Centre for Trade Policy and Development acting executive director Isaac Mwaipopo says people living in mining areas must challenge policy makers to prioritize their interests.
And Mwaipopo has advised them not to be heavily dependent on mining but to explore other sustainable income generating activities.
Speaking during a ‘capacity needs assessment’ workshop with a Natural Resource Watch group in Mufulira yesterday, Mwaipopo, said mining activities had defective effects on the lives of people who lived nearby.
“We are trying to ensure that we get to a point where the community is empowered and has the skills to effectively engage various policy makers. People that can do something about the challenges they are going through because they understand the pain of being displaced from an area you have been living throughout your life. And simply because they have discovered that there are some minerals within your soil under which you have you have been living or the area you have been occupying, then you have been displaced to some area that makes it very difficult for you to fit in because you will have a challenge in terms of accessing water and in accessing facilities like clinics, so you get to a point where they can also begin to champion these issues and talk to people who can do something about it, it would be better,” Mwaipopo said.
He stressed the need for inclusivity in decision making.
“I think it would be better and even policy makers would take them serious because they are the community and they have got that power to change things. So as they are trying to observe the way resources are being utilised, they are promoting transparency and accountability in the management of the resources. Secondly, they are getting to the point where now they are positioning themselves to better influence the spending priorities, as they monitor, they try to interrogate where exactly the money is coming from and they also try to find out where the money is going and that comparative analysis is used to determine whether the money is being used for the right reasons or not,” Mwaipopo said.
“And if it’s not, they begin to champion an agenda that the resources should be used towards what they think is the priority and in that way, we are also creating an environment where they begin to participate in the planning and decision making.”
He insisted that there was need for people living in mining towns to directly benefit from the activity.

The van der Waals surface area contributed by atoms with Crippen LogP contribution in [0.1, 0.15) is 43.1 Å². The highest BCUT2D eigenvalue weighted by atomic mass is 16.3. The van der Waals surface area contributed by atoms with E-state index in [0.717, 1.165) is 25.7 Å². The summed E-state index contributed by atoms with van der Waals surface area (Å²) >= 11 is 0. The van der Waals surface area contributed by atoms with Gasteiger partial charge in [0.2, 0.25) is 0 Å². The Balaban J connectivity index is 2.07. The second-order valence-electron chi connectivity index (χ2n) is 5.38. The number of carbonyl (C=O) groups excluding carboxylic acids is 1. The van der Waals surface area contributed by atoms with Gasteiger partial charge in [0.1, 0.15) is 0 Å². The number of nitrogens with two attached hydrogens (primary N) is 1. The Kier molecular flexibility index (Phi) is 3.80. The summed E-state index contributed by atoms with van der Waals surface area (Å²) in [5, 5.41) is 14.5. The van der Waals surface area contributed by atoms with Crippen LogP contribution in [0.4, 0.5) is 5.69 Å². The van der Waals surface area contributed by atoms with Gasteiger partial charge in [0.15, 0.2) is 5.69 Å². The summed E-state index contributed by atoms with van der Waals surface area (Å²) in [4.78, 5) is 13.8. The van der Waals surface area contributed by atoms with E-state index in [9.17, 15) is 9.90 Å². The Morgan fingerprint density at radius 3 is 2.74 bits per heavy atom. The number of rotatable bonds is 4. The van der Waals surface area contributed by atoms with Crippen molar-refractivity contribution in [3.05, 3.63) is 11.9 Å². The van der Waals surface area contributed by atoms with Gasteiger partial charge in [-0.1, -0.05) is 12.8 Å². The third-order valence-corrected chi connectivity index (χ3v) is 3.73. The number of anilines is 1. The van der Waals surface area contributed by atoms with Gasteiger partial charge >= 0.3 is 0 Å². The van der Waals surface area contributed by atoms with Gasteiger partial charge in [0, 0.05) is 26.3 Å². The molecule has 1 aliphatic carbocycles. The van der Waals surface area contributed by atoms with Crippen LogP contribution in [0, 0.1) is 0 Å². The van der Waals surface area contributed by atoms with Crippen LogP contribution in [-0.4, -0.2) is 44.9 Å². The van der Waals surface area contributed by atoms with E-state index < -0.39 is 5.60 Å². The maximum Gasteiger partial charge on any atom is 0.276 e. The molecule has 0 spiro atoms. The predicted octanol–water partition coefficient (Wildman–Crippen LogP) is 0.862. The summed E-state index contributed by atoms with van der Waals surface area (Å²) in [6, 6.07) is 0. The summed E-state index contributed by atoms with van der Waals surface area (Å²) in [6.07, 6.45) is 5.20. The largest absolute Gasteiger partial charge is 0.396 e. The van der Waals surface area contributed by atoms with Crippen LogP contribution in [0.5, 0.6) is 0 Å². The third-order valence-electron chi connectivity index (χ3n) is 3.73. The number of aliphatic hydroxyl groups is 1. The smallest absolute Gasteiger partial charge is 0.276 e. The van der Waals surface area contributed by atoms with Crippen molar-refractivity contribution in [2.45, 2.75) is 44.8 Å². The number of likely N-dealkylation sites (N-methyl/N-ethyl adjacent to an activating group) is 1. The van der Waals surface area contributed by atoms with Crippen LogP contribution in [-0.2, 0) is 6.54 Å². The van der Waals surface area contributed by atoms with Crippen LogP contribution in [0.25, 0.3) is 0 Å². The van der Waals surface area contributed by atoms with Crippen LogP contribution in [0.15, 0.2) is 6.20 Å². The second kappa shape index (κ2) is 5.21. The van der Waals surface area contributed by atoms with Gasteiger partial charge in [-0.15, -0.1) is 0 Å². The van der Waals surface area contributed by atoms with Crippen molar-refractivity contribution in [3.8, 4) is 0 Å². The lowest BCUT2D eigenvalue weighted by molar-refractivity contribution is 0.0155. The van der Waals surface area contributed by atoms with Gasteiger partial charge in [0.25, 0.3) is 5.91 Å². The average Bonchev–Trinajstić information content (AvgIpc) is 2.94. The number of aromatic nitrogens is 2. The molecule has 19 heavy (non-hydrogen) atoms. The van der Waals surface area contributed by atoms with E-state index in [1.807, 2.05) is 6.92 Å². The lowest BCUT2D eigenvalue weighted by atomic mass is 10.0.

“So we are saying as we are managing this resource, we should manage it in such a way that it creates a win-win situation for the Zambians and the investors. Therefore, if we see that there is a way in which the resources are being managed that seems to favour maybe the investor, you become concerned because the mines when they are digging out this mineral that comes to an end, where will people go? What will people do? So the interest of the future, following the recognition that every district in Zambia has got certain unique things, there are certain areas that are good for agriculture and certain areas that are good for mining so we want to ensure that people can leverage on what they have in their area,” Mwaipopo said.
And Mwaipopo encouraged participants to explore income generating activities to sustain themselves.
“We want to ensure that people are not over dependent on the mining sector, we don’t want to get to a point like where Kabwe town is now where mining activities happened for a long time and that time, it was the most prosperous town in the country…when the mines closed, people realised that they have got nowhere else to go because no other companies were made or within the mining value chain, there were no opportunities that were created such that people could survive outside extraction,” said Mwaipopo.
A CTPD team is currently in Mufulira meeting community members from the natural resource watch groups to discuss how mineral revenues can be channeled back to the communities.